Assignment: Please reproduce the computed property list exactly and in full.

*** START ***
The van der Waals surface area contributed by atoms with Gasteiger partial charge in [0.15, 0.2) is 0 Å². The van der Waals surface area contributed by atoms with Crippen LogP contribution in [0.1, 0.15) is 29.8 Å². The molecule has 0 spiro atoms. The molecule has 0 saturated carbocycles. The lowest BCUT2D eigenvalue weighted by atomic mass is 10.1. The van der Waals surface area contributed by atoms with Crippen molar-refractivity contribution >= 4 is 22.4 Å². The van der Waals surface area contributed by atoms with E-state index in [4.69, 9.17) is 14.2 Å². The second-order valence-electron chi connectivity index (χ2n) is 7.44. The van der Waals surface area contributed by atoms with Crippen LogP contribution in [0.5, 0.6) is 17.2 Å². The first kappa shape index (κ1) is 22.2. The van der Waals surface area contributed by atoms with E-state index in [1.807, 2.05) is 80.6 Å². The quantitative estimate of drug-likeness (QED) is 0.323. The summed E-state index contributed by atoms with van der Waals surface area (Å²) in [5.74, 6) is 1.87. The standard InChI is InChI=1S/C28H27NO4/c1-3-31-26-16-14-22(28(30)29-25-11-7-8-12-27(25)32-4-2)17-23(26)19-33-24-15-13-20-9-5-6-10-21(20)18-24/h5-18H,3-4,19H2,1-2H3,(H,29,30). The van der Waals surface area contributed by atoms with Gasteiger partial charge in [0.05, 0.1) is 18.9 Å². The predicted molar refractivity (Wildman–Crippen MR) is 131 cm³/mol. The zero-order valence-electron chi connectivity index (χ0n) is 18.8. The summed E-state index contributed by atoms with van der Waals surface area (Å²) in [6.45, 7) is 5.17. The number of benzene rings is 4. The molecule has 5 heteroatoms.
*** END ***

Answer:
The van der Waals surface area contributed by atoms with Gasteiger partial charge in [0.15, 0.2) is 0 Å². The van der Waals surface area contributed by atoms with Crippen LogP contribution in [0.1, 0.15) is 29.8 Å². The molecule has 0 spiro atoms. The molecule has 0 saturated carbocycles. The lowest BCUT2D eigenvalue weighted by atomic mass is 10.1. The van der Waals surface area contributed by atoms with Crippen molar-refractivity contribution >= 4 is 22.4 Å². The van der Waals surface area contributed by atoms with E-state index in [4.69, 9.17) is 14.2 Å². The second-order valence-electron chi connectivity index (χ2n) is 7.44. The van der Waals surface area contributed by atoms with Crippen LogP contribution in [0.5, 0.6) is 17.2 Å². The first kappa shape index (κ1) is 22.2. The van der Waals surface area contributed by atoms with E-state index in [1.807, 2.05) is 80.6 Å². The quantitative estimate of drug-likeness (QED) is 0.323. The summed E-state index contributed by atoms with van der Waals surface area (Å²) in [5.74, 6) is 1.87. The standard InChI is InChI=1S/C28H27NO4/c1-3-31-26-16-14-22(28(30)29-25-11-7-8-12-27(25)32-4-2)17-23(26)19-33-24-15-13-20-9-5-6-10-21(20)18-24/h5-18H,3-4,19H2,1-2H3,(H,29,30). The van der Waals surface area contributed by atoms with Gasteiger partial charge in [0.05, 0.1) is 18.9 Å². The predicted molar refractivity (Wildman–Crippen MR) is 131 cm³/mol. The zero-order valence-electron chi connectivity index (χ0n) is 18.8. The summed E-state index contributed by atoms with van der Waals surface area (Å²) in [6.45, 7) is 5.17. The number of benzene rings is 4. The molecule has 5 heteroatoms.